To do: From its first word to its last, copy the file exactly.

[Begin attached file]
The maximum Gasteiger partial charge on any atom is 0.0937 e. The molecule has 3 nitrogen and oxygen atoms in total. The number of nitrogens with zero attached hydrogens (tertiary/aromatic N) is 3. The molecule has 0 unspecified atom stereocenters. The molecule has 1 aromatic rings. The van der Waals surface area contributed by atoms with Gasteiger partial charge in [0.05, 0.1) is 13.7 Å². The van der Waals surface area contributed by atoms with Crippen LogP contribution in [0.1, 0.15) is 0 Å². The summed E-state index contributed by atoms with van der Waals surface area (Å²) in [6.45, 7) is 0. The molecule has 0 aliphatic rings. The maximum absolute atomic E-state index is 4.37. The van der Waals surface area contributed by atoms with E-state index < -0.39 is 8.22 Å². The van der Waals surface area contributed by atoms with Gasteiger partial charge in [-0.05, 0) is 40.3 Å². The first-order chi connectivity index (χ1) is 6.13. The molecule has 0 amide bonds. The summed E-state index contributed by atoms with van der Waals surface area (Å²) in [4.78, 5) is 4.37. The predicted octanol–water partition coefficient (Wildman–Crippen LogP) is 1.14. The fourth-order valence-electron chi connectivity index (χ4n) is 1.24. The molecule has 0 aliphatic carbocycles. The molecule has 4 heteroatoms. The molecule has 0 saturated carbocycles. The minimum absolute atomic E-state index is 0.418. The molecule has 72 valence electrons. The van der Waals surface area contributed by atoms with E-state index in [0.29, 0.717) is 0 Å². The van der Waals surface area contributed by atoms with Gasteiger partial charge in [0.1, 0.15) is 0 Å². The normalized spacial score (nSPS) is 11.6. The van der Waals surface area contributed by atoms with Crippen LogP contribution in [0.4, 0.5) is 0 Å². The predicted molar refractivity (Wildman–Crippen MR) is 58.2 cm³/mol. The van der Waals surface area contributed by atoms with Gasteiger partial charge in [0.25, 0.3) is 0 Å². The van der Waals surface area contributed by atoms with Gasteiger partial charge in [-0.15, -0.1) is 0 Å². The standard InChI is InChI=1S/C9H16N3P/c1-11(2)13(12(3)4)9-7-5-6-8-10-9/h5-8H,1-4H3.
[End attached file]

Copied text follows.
The maximum Gasteiger partial charge on any atom is 0.0937 e. The molecule has 3 nitrogen and oxygen atoms in total. The number of nitrogens with zero attached hydrogens (tertiary/aromatic N) is 3. The molecule has 0 unspecified atom stereocenters. The molecule has 1 aromatic rings. The van der Waals surface area contributed by atoms with Gasteiger partial charge in [0.05, 0.1) is 13.7 Å². The van der Waals surface area contributed by atoms with Crippen LogP contribution in [0.1, 0.15) is 0 Å². The summed E-state index contributed by atoms with van der Waals surface area (Å²) in [6.45, 7) is 0. The molecule has 0 aliphatic rings. The maximum absolute atomic E-state index is 4.37. The van der Waals surface area contributed by atoms with E-state index < -0.39 is 8.22 Å². The van der Waals surface area contributed by atoms with Gasteiger partial charge in [-0.05, 0) is 40.3 Å². The first-order chi connectivity index (χ1) is 6.13. The molecule has 0 amide bonds. The summed E-state index contributed by atoms with van der Waals surface area (Å²) in [4.78, 5) is 4.37. The predicted octanol–water partition coefficient (Wildman–Crippen LogP) is 1.14. The fourth-order valence-electron chi connectivity index (χ4n) is 1.24. The molecule has 0 aliphatic carbocycles. The molecule has 4 heteroatoms. The molecule has 0 saturated carbocycles. The minimum absolute atomic E-state index is 0.418. The molecule has 72 valence electrons. The van der Waals surface area contributed by atoms with E-state index in [0.29, 0.717) is 0 Å². The van der Waals surface area contributed by atoms with Gasteiger partial charge in [0.1, 0.15) is 0 Å². The normalized spacial score (nSPS) is 11.6. The van der Waals surface area contributed by atoms with Crippen LogP contribution in [0.4, 0.5) is 0 Å². The predicted molar refractivity (Wildman–Crippen MR) is 58.2 cm³/mol. The van der Waals surface area contributed by atoms with Gasteiger partial charge in [0.25, 0.3) is 0 Å². The van der Waals surface area contributed by atoms with Gasteiger partial charge in [-0.15, -0.1) is 0 Å². The standard InChI is InChI=1S/C9H16N3P/c1-11(2)13(12(3)4)9-7-5-6-8-10-9/h5-8H,1-4H3.